Written by Alina Mae Wilson
It is absolutely essential for a story to have conflict. You cannot have a story without it. Problems are what drive the narrative and keep us in the audience interested. Sometimes the conflict is overt, abrupt, and slamming against your face the entire time you’re watching. Sometimes it’s subtle. Sometimes it’s too subtle. Sometimes it’s so subtle you completely forget there was a conflict at all, only to be briefly reminded before a hasty resolution, and you walk out of the theater frustrated and exhausted because the show is so…darn…long. In this instance, the show is called Calendar Girls.
When Annie’s husband passes away from leukemia, she decides to honor his memory by donating a new settee to the hospital where he stayed. In order to raise money money for the couch, Annie convinces a group of her closest friends to pose nude in a calendar. A few problems arise in the aftermath of the calendar’s unexpected success.
Newport Theater Arts Center has done a really good job with this set. Most of the story takes place inside what I believe is a church room dedicated to hosting the WI (Women’s Institute) meetings . It’s a pretty simple setting, but the detail given to the room –just the right type of couches, cupboards, and a little table near the back –make it about as convincing as you could possibly ask for. The costumes are fine; they’re cheerfully colored, modern day outfits with the occasional lop eared rabbit thrown in.
At first, the plot of Calendar Girls sounds promising. It is the story about a group of friends deciding to help one of their own in her mission to honor her husband’s memory, and they do it in one of the most scandalous ways conceivable. There’s something of a Golden Girls feel to the whole thing when you consider that they’re all older women talking and joking about things like friendship, people they know, and *gasp* sex. The fact that Calendar Girls is based on the actions of a real group of women that makes it all the better. So where does it fall short –the conflict department. I understand this is based on a true story, and in real life you are not constantly bombarded with conflict and chaos. Sometimes you just live. However, there seems to be too much casual living and not enough dilemma. The problems these women face are entirely expected. Older ladies wanting to pose unclothed in a calendar that relatives and church goers will see, oh my goodness the scandal. But there really isn’t enough scandal to make it interesting. The women want to pose, so they pose. Exactly ONE lady they personally know makes an issue about it, but she doesn’t do so until we are about halfway through the story, and she doesn’t do anything other than gossip for a moment and be catty. One of the shy and retiring ladies manages to find her self esteem near the end, but her problems are such a nonissue that I think the audience kind of forgets to celebrate her victory. There is a moment of tension between best friends, but it is over and done with so quickly it’s really not worth mentioning. Also the play is almost three hours long. There is only so much pleasure to gotten from charming fifty to sixty year olds talking about nudity and bunny ears (although I love the bunny ears).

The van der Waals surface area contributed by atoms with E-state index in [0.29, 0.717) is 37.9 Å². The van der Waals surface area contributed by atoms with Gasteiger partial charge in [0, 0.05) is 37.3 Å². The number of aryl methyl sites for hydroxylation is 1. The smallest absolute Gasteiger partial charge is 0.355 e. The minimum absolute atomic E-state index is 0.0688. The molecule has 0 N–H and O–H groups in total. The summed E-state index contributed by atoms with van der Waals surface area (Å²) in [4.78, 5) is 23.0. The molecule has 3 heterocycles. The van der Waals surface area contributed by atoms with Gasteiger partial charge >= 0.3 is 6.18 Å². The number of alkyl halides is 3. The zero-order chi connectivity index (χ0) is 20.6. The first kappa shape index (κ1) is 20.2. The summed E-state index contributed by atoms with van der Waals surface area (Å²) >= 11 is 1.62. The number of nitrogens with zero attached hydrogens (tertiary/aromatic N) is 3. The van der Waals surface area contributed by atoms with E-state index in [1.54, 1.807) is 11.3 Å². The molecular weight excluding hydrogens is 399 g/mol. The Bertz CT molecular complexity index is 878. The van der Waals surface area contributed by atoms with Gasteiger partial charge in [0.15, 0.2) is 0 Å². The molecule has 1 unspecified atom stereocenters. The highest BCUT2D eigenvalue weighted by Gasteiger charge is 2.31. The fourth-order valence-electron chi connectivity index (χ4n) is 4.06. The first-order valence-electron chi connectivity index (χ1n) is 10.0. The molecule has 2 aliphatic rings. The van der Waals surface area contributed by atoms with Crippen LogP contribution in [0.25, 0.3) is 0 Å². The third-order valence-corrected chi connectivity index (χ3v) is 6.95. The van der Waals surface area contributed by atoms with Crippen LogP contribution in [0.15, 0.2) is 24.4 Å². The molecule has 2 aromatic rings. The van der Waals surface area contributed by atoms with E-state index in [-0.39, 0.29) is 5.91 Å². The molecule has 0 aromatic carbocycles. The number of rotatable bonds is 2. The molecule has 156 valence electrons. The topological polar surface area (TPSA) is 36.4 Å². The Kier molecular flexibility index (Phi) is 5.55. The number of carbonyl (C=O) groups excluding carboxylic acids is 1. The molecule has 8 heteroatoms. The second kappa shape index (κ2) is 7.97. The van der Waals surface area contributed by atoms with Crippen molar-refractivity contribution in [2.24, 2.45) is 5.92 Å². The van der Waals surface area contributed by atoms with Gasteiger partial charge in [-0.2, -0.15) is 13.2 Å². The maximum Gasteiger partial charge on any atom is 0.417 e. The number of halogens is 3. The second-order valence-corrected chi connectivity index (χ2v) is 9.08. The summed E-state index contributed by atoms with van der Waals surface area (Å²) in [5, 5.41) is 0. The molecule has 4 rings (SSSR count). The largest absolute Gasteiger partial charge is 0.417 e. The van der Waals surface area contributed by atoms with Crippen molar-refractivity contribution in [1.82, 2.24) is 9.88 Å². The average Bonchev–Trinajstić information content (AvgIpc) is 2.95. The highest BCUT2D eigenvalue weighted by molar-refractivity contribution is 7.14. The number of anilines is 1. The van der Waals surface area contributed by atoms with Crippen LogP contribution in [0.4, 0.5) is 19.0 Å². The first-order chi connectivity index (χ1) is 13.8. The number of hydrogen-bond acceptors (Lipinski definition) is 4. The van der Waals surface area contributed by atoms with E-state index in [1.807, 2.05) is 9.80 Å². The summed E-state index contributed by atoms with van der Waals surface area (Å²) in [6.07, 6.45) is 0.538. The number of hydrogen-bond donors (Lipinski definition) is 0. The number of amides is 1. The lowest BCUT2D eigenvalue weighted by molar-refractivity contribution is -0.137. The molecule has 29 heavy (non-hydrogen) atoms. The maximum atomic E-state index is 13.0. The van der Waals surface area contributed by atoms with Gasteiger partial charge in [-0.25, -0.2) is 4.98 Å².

Dull plot or not, all of the actors here are on point. Every single one of the calendar girls are committed and convincing in their roles. They are believable and pleasant enough, so I can’t imagine NOT wanting to spend time with any of them. I think that the special mention of the night goes to Michelle Miller-Day who plays Annie with a sort of tentativeness. You understand that posing like this is new territory for her, but you believe that she would do it for the right reasons. I also think Roxanne Martinez is great as the timid Ruth. She is sweet and lovable enough that I just want to go up onstage and hug her whenever she appears.
The set is good; the acting is great, but I think the story takes too long to get to the essential point of the story. Considering most of us know or suspect how it is going to end, that lack of surprise means that there ought to be some more fighting during the journey.